The emperor Bindusara died in 272 BC. Ashoka, who arrived in Pataliputra from Ujjain at the request of Radhagupta, the head of government, was crowned King of Magadha. The official coronation of Ashoka took place only four years after he drived power, in 268 BC.
Ashoka was a very educated statesman. He ruled Magadha wisely and skillfully. The council of advisers and state officials adhered to the Emperor. For eight years, peace and tranquility reigned in the state.
War with Kalinga and remorse of Ashoka
Eight years after the accession to the throne, Ashoka declared war on a small state of Kalinga (Orissa). Kalinga occupied rich and fertile lands between Godavari and Manhandi, so it was a strategically and commercially important place. But the people of Kalinga were patriots, and they were preparing to fight and die in defense of their homeland.
The army of Kalinga fought with the army of Magadha, showing miracles of courage, but still Ashoka has won a difficult victory. During the battle, 150 thousand people were captured and more than 100 thousand people were killed. Kalinga has shown a stubborn resistance to Ashoka. Severe penalties were applied upon common people, and nobility, who also did not want to accept the Mauryan power.
It is traditionally believed that, seeing the battlefield with a multitude of killed people and animals, realizing the suffering and the destruction it caused, Ashoka felt a strong remorse: "What have I done? - It's horrible! Being the head of a vast empire, I sought to capture a small kingdom and condemned to death thousands of soldiers; I became the reason, that thousands of women became widows, and thousands of children became orphans."
This remorse led to his strengthening of faith and to subsequent acceptance of Buddhism. The Kalingan War, which was the first war for Ashoka, was also his last war. The power of Arms has bowed before the power of Justice and Dharma. Ashoka vowed that he would never take a weapon and never commit such a crime again.
The teachings, that a disciple of Buddha, Upagupta, has transmitted to him, brought peace to Ashoka.
"Of all the victories, the Dharma's victory is the greatest. One can conquer a part of the Earth. But kindness, love and pity can win all people's hearts. A fountain of blood is caused by a sharp sword, and a fountain of love is caused by Dharma. Victory by weapon brings one a fleeting joy, and victory of Dharma brings one eternal joy. "
The activity of Ashoka within the Empire was unique. He forbade sacrifices and abolished forced labor. A list of protected animals was compiled, hunting for pleasure was prohibited as well as aimless burning of forests.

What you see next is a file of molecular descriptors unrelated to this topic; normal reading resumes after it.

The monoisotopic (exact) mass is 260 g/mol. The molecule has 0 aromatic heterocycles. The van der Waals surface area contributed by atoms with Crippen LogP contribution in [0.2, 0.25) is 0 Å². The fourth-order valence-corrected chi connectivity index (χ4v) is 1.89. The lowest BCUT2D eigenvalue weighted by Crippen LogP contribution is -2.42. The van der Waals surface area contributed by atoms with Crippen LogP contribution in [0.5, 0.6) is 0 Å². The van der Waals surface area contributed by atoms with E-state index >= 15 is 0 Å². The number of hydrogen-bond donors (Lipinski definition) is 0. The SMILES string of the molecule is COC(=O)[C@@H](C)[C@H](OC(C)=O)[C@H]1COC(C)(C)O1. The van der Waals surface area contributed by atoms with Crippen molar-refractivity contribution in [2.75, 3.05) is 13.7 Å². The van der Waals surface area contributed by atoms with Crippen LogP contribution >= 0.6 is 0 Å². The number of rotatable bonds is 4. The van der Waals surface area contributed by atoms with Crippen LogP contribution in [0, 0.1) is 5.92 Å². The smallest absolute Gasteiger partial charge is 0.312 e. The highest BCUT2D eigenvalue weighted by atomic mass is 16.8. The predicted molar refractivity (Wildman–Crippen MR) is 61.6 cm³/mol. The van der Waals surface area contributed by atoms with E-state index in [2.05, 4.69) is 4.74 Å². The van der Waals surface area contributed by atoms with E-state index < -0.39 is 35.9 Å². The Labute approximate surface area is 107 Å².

To entertainments of former rulers Ashoka preferred pilgrimages, distribution of gifts and meetings with ordinary people. He visited holy places in his numerous trips. Ashoka explained the purpose of the pilgrimages this way: "... to meet brahmanas and sramanas, to make offerings to them. To neet the elders and to give them gold. To meet with people and to preach the law of Dharma, to talk about Dharma."
Throughout the Empire Ashoka, initiated the construction of universities. Nalanda, the most famous university of that time, became the center of education in Magadha.
All the money from the state treasury was spent to improve the well-being of people. He developed agriculture, trade, and various crafts. Irrigation channels and floodgates for merchant ships were built. Ashoka has ordered to build good roads throughout the country to boost trade and to develop craftsmanship. For the good of travelers, he also ordered to plant trees on both sides of any road. Wells were dug, sheds and inns were built.
Free medical care was distributed for both humans and animals. Ashoka was the first in the world to build hospitals for the treatment of animals. He took medicinal plants and various fruit-bearing trees from certain places and planted them in areas where they did not exist. In one of the decree-edicts, he even expressed the desire, that even tenants of the wood in his Empire lived happily.
Promotion of the concept of Dharma and the Edicts of Ashoka
The greatest merit of his service, as he himself believed, was Ashoka's activity, aimed to correct morals, which he turned to all his subjects. "I have planted banyan trees along the roads to give shadows, and set up mango groves. In every eight krosa I have dug wells and built inns, and in different places I have built water reservoirs for people and animals. But these are only little achievements. Similar benefits were created by former kings. I have done it so, that my subjects would follow the path of Dharma."
Ashoka believed, that the Dharma message should not stay ”motionless”. He wanted it to be spread everywhere in India and beyond. Therefore, he commanded, that the words of Dharma should be engraved on rocks and columns throughout the country. These inscriptions - the Edicts of Ashoka — inculcated the concept of Dharma into social ethics and morals of the inhabitants of the country. Ashoka wanted his message to reach people of all the countries and to enable them to follow and spread the Dharma concept for the good of the whole world.